J2EE Application Performance QA and Tuning
To start J2EE application performance QA and tuning:
Set a goal:
Before you begin tuning your J2EE application’s performance, set a goal. Often this goal addresses the maximum concurrent users the application will support for a given limit on response times. But the goal can also focus on other variables – for example, the response times should not increase more than 10 percent during the peak hour of user load.
Identify problem areas:
It is important to identify the bottlenecks when you start making changes to improve performance. A little investigation into problems might reveal the specific component that causes poor performance. For example, if the CPU usage on an application server is high, you will want to focus on tuning the application server first.
Follow a methodical and focused path:
Once the goal is set, try to make changes that are expected to have the biggest impact on performance. Your time is better spent tuning a method that takes 10 seconds but gets called 100 times than tuning a method that takes one minute but gets called only once. In an ideal world, you test one change at a time before using it in a production environment. You make one change and stress-test it. If the change results in positive impact, only then will you make it permanent.
Performance planning for managers:
- Include budget for performance management.
- Create internal performance experts.
- Set performance requirements in the specifications.
- Include a performance focus in the analysis.
- Require performance predictions from the design.
- Create a performance test environment.
- Test a simulation or skeleton system for validation.
- Integrate performance logging into the application layer boundaries.
- Performance test the system at multiple scales and tune using the resulting information
- Deploy the system with performance logging features.
Balancing Network Load with Priority Queues Tips:
- Hardware traffic managers redirect user requests to a farm of servers based on server availability, IP address, or port number. All traffic is routed to the load balancer, then requests are fanned out to servers based on the balancing algorithm.
- Popular load-balancing algorithms include: server availability (find a server with available processing capability); IP address management (route to the nearest server by IP address); port number (locate different types of servers on different machines, and route by port number); HTTP header checking (route by URI or cookie, etc).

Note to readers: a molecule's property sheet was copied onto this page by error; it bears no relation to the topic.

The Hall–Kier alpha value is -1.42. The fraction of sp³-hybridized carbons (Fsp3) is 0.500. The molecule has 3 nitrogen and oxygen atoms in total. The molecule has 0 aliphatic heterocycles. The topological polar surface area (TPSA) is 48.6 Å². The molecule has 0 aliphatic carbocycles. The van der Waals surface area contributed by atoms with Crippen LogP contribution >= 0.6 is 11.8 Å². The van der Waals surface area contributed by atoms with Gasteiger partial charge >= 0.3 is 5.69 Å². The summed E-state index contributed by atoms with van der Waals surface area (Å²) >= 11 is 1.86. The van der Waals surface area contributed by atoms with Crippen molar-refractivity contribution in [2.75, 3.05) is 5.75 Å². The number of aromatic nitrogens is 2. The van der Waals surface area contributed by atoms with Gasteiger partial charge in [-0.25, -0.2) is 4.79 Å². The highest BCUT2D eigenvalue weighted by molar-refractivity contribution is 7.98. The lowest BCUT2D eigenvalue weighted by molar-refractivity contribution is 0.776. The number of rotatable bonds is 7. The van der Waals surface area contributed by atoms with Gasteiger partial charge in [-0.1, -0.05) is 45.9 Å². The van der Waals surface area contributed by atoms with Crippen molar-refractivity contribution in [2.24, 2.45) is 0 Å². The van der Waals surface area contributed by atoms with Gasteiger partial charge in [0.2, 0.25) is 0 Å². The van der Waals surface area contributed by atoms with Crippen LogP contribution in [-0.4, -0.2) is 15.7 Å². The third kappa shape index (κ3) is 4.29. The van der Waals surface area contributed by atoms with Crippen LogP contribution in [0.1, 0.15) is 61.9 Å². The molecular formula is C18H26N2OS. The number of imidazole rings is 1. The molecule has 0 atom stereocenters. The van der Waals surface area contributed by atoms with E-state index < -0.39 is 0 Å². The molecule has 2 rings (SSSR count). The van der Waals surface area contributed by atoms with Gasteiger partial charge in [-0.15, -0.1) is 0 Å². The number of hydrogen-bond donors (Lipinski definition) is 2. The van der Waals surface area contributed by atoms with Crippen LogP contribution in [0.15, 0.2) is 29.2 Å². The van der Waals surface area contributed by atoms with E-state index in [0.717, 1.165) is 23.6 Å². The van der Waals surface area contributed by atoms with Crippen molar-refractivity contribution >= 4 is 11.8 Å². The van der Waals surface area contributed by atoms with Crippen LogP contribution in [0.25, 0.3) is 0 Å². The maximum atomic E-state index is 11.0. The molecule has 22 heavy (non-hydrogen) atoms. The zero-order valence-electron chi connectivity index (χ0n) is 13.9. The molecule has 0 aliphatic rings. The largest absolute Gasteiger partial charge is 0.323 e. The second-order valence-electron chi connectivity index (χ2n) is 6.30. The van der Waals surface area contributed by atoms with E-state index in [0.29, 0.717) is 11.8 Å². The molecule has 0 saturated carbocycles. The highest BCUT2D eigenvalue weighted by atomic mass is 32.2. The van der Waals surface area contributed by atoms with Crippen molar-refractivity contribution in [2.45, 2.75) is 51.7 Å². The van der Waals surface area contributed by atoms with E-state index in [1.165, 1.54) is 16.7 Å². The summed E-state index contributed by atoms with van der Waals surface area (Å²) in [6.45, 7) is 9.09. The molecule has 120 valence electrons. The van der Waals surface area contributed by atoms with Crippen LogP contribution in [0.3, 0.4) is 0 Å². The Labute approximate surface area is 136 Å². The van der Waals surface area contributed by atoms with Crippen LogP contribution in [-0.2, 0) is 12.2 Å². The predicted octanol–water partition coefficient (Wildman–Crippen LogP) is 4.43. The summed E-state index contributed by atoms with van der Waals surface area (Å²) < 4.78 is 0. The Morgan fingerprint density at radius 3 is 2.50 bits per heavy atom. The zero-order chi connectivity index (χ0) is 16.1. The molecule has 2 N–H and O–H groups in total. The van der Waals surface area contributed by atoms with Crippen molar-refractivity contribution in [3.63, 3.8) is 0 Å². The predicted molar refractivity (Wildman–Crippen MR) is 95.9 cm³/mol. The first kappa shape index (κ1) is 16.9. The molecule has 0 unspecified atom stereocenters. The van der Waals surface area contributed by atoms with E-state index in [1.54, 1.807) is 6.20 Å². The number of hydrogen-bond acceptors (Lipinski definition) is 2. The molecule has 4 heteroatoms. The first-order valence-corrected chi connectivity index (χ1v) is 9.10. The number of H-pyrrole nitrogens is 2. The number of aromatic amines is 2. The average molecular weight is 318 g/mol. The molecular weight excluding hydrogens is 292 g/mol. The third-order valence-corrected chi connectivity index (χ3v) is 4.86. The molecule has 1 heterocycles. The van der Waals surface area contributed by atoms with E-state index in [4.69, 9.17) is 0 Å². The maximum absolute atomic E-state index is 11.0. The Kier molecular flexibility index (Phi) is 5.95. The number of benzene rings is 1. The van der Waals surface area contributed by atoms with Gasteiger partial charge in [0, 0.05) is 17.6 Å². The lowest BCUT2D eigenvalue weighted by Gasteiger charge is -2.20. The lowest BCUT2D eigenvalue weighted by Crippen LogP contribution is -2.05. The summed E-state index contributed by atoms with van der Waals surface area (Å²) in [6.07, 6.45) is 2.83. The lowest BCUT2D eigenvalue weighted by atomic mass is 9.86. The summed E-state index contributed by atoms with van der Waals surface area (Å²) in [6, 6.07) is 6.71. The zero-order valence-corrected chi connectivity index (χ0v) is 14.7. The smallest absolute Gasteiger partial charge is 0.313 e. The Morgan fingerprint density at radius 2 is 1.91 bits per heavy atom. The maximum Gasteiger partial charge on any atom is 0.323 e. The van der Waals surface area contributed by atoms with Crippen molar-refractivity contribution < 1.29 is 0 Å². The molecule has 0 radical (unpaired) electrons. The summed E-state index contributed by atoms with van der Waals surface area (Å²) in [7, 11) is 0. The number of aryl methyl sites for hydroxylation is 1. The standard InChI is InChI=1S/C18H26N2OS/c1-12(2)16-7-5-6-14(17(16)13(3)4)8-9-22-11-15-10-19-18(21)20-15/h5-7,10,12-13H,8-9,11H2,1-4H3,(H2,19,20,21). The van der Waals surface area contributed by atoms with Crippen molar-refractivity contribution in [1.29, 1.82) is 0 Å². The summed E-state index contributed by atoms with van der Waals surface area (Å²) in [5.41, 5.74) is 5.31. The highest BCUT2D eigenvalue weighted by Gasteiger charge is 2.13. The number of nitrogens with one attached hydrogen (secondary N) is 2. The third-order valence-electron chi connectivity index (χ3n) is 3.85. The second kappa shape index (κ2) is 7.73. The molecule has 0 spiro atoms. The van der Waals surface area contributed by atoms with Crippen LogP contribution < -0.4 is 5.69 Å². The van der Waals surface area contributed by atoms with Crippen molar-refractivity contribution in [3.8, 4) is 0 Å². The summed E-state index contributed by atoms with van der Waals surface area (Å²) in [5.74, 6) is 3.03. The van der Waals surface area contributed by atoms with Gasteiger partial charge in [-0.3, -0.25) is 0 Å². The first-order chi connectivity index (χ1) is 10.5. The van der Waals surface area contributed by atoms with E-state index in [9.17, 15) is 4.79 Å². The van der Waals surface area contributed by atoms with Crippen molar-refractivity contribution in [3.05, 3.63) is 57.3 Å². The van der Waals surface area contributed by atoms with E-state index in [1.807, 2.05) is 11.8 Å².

- Web hits should cater for handling peak hit rate, not the average rate.
- You can model hit rates using gaussian distribution to determine the average hit rate per time unit (e.g. per second) at peak usage, then a poisson probability gives the probability of a given number of users simulatneously hitting the server within that time unit. [Article gives an example with gaussian fitted to peak traffic of 4000 users with a standard deviation of 20 minutes resulting in an average of 1.33 users per second at the peak, which in turn gives the probabilities that 0, 1, 2, 3, 4, 5, 6 users hitting the server within one second as 26%, 35%, 23%, 10%, 3%, 1%, 0.2%. Service time was 53 milliseconds, which means that the server can service 19 hits per second without the service rate requiring requests being queued.
- System throughput is the arrival rate divided by the service rate. If the ratio becomes greater than one, requests exceed the system capability and will be lost or need to be queued.
- If requests are queued because capacity is exceeded, the throughput must drop sufficiently to handle the queued requests or the system will fail (the service rate must increase or arrival rate decrease). If the average throughput exceeds 1, then the system will fail.
- Sort incoming requests into different priority queues, and service the requests according to the priorities assigned to each queue.
My query was fine last week and now it is slow. Why?
The likely cause of this is because the execution plan has changed. Generate a current explain plan of the offending query and compare it to a previous one that was taken when the query was performing well. Usually the previous plan is not available.
Some factors that can cause a plan to change are:
- Which tables are currently analyzed? Were they previously analyzed? (ie. Was the query using RBO and now CBO?)
- Has OPTIMIZER_MODE been changed in INIT.ORA?
- Has the DEGREE of parallelism been defined/changed on any table?
- Have the tables been re-analyzed? Were the tables analyzed using estimate or compute? If estimate, what percentage was used?
- Have the statistics changed?
- Has the SPFILE/ INIT.ORA parameter DB_FILE_MULTIBLOCK_READ_COUNT been changed?
- Has the INIT.ORA parameter SORT_AREA_SIZE been changed?
- Have any other INIT.ORA parameters been changed?
What do you think the plan should be? Run the query with hints to see if this produces the required performance.
It can also happen because of a very high high water mark. Typically when a table was big, but now only contains a couple of records. Oracle still needs to scan through all the blocks to see if they contain data.